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Found 4 results

  1. While going around, getting pictures of that saw vise wannabe, could not help myself....I just HAD to do a little work on this cherry project.. Got out the Stanley#45 again. Set it up with a #11 cutter. Only needed the main stock, and not the sliding one. No room. Then added a fence. Used a part to set the depth of cut at ~ 1/2 way through. Something like this. As you can see, I already tried it out....hey ....this is fun, again And we have curlie Qs! Had to adjust the jig a bit, the top of the screw would hit the depth stop before the part would.. So much fun, I did another one! Hey, 2 for 2! Had to keep checking each and every part I put into the jig...yes, there is writing on the INSIDE, yes, the top of the part goes to the outside of the jig. Took a few tries to get things to go right, for a change Well both short sides are done, used them to double check the long sides. Once they checked out.....almost too long for the jig. This one needed some adjustment after the picture was taken....didn't have the part just right. Came out ok. Then got the fourth and final groove cut. Left it in the jig, for now. Used it and the short sides to mark the sizes of the panel. Next time down to the shop, I can cut it to the final size. then do a little P.Sellers trick,and raise the panel with a hand plane. Stay tuned...maybe another week of this, and I can put on the finish....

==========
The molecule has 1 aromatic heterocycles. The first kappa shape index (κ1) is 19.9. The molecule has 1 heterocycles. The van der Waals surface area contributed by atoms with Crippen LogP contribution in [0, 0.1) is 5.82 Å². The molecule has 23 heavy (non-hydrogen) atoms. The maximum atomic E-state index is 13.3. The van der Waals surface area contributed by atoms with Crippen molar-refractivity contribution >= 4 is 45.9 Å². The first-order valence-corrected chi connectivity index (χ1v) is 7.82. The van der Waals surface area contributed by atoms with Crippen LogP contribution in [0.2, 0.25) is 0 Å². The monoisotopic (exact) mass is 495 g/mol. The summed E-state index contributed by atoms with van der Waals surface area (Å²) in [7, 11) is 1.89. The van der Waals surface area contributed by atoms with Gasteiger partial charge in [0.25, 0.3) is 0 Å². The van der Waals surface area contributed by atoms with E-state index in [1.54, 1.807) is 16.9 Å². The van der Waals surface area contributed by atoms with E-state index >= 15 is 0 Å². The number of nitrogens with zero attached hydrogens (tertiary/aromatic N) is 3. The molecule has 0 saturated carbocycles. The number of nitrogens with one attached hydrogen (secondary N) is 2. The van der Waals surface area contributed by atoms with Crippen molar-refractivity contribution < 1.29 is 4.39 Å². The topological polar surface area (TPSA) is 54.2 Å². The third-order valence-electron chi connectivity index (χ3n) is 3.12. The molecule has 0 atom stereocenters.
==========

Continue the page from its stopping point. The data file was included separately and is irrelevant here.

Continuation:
2. Something a bit different....as a way to use up a pile of scraps? One such pile. Have already sliced a couple of these scraps. I don't think the old 1/2" bandsaw blade will be of much use... Been a bit too beat up, lately.....I do have a 1/4" blade in the saw, right now.. Not really a new one, but it is at least...sharp. Maple tends to turn a bit brown. Cuts were a tad wavy. Motor at first didn't want to work this hard....and tried to shut down....until I pointed out to it, that the motor it replaced, was STILL in the shop...and YOU CAN BE REPLACED......motor started right up....imagine that Thought I could just jack plane these smooth....plane was a bit too big, for this job... The Stanley No. 3c that I had just rehabbed, happened to be sitting out, where I could grab it...seemed to do a decent enough job.. I even used it to joint a few edges... Got one looking decent enough as for width...needed trimmed on the ends for square, though.. Works for me. Got a few all the same width, mainly by bandsawing to width. was able to gang a bunch up.. Used the #3c again. to make them all the same width. Had two pieces, came from the same board.. Figured I could book-match these two into a panel for a lid....they needed a bit of work, one end being wider than the other end...bandsaw to correct that, plane to do the edges straight...try to make the grain as close as i could.. May need to add a bit, to get to the width I need. Set the thin stuff aside, for now.. These will be sawn down into 1" to1-1/2" wide strips....to make the frames to house those thin panels..had to set up a jig on the saw... Set for 1" width, for now....may go with the 1-1/2" instead....more to work with. Made a big mess today... May be about time to bring the trashcan back down to the shop? May need to do some glue-ups, and make some frames. Stay tuned...will see IF I can get this done, before next Tuesday morning...